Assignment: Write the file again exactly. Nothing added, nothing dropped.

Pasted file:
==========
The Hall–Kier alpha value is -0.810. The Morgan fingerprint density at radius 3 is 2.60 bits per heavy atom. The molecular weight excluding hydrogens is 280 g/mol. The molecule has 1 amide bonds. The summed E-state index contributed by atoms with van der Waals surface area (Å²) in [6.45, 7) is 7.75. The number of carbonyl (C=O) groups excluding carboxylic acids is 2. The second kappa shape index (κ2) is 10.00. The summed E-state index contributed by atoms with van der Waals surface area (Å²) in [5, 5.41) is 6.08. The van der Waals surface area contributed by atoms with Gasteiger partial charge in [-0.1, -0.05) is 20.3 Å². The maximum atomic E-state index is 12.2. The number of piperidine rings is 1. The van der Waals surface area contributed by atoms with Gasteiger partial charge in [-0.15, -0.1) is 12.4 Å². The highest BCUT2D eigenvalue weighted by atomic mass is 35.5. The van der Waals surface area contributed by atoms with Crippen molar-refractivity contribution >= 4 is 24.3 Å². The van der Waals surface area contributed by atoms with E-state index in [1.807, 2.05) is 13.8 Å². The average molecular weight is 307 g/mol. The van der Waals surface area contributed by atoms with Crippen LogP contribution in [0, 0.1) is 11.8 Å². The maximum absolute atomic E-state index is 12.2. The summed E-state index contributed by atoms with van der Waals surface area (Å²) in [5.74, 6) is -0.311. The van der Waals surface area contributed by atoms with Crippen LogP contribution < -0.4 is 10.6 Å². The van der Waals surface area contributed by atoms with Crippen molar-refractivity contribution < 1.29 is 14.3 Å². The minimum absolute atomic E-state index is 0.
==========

The Hall–Kier alpha value is -0.810. The Morgan fingerprint density at radius 3 is 2.60 bits per heavy atom. The molecular weight excluding hydrogens is 280 g/mol. The molecule has 1 amide bonds. The summed E-state index contributed by atoms with van der Waals surface area (Å²) in [6.45, 7) is 7.75. The number of carbonyl (C=O) groups excluding carboxylic acids is 2. The second kappa shape index (κ2) is 10.00. The summed E-state index contributed by atoms with van der Waals surface area (Å²) in [5, 5.41) is 6.08. The van der Waals surface area contributed by atoms with Gasteiger partial charge in [-0.1, -0.05) is 20.3 Å². The maximum atomic E-state index is 12.2. The number of piperidine rings is 1. The van der Waals surface area contributed by atoms with Gasteiger partial charge in [-0.15, -0.1) is 12.4 Å². The highest BCUT2D eigenvalue weighted by atomic mass is 35.5. The van der Waals surface area contributed by atoms with Crippen molar-refractivity contribution >= 4 is 24.3 Å². The van der Waals surface area contributed by atoms with E-state index in [1.807, 2.05) is 13.8 Å². The average molecular weight is 307 g/mol. The van der Waals surface area contributed by atoms with Crippen LogP contribution in [0, 0.1) is 11.8 Å². The maximum absolute atomic E-state index is 12.2. The summed E-state index contributed by atoms with van der Waals surface area (Å²) in [5.74, 6) is -0.311. The van der Waals surface area contributed by atoms with Crippen LogP contribution < -0.4 is 10.6 Å². The van der Waals surface area contributed by atoms with Crippen molar-refractivity contribution < 1.29 is 14.3 Å². The minimum absolute atomic E-state index is 0.